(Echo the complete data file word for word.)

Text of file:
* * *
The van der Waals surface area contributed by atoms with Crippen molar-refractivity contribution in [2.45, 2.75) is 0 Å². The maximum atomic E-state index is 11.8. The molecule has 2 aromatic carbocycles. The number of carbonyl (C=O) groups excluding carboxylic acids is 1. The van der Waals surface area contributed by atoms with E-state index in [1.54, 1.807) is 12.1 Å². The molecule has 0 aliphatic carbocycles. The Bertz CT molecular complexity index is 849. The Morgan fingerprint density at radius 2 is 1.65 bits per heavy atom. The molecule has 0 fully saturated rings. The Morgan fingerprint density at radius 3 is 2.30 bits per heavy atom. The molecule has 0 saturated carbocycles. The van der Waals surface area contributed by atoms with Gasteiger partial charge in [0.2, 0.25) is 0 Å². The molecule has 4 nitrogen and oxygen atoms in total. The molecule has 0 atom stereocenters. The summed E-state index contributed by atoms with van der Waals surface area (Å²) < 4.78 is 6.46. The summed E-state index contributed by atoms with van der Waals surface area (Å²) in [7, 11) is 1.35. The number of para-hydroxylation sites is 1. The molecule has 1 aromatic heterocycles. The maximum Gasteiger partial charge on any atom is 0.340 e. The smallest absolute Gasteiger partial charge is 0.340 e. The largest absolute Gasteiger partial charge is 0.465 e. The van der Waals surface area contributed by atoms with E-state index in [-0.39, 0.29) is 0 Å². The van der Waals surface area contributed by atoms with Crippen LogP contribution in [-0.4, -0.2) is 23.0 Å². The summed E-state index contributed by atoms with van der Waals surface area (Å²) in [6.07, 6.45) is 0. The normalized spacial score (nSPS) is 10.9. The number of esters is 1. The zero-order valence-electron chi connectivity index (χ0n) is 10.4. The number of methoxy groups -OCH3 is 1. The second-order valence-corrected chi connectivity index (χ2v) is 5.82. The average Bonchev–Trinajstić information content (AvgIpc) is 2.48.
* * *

The van der Waals surface area contributed by atoms with Crippen molar-refractivity contribution in [2.45, 2.75) is 0 Å². The maximum atomic E-state index is 11.8. The molecule has 2 aromatic carbocycles. The number of carbonyl (C=O) groups excluding carboxylic acids is 1. The van der Waals surface area contributed by atoms with E-state index in [1.54, 1.807) is 12.1 Å². The molecule has 0 aliphatic carbocycles. The Bertz CT molecular complexity index is 849. The Morgan fingerprint density at radius 2 is 1.65 bits per heavy atom. The molecule has 0 fully saturated rings. The Morgan fingerprint density at radius 3 is 2.30 bits per heavy atom. The molecule has 0 saturated carbocycles. The van der Waals surface area contributed by atoms with Gasteiger partial charge in [0.2, 0.25) is 0 Å². The molecule has 4 nitrogen and oxygen atoms in total. The molecule has 0 atom stereocenters. The summed E-state index contributed by atoms with van der Waals surface area (Å²) < 4.78 is 6.46. The summed E-state index contributed by atoms with van der Waals surface area (Å²) in [7, 11) is 1.35. The number of para-hydroxylation sites is 1. The molecule has 1 aromatic heterocycles. The maximum Gasteiger partial charge on any atom is 0.340 e. The smallest absolute Gasteiger partial charge is 0.340 e. The largest absolute Gasteiger partial charge is 0.465 e. The van der Waals surface area contributed by atoms with E-state index in [-0.39, 0.29) is 0 Å². The van der Waals surface area contributed by atoms with Crippen LogP contribution in [-0.4, -0.2) is 23.0 Å². The summed E-state index contributed by atoms with van der Waals surface area (Å²) in [6.07, 6.45) is 0. The normalized spacial score (nSPS) is 10.9. The number of esters is 1. The zero-order valence-electron chi connectivity index (χ0n) is 10.4. The number of methoxy groups -OCH3 is 1. The second-order valence-corrected chi connectivity index (χ2v) is 5.82. The average Bonchev–Trinajstić information content (AvgIpc) is 2.48.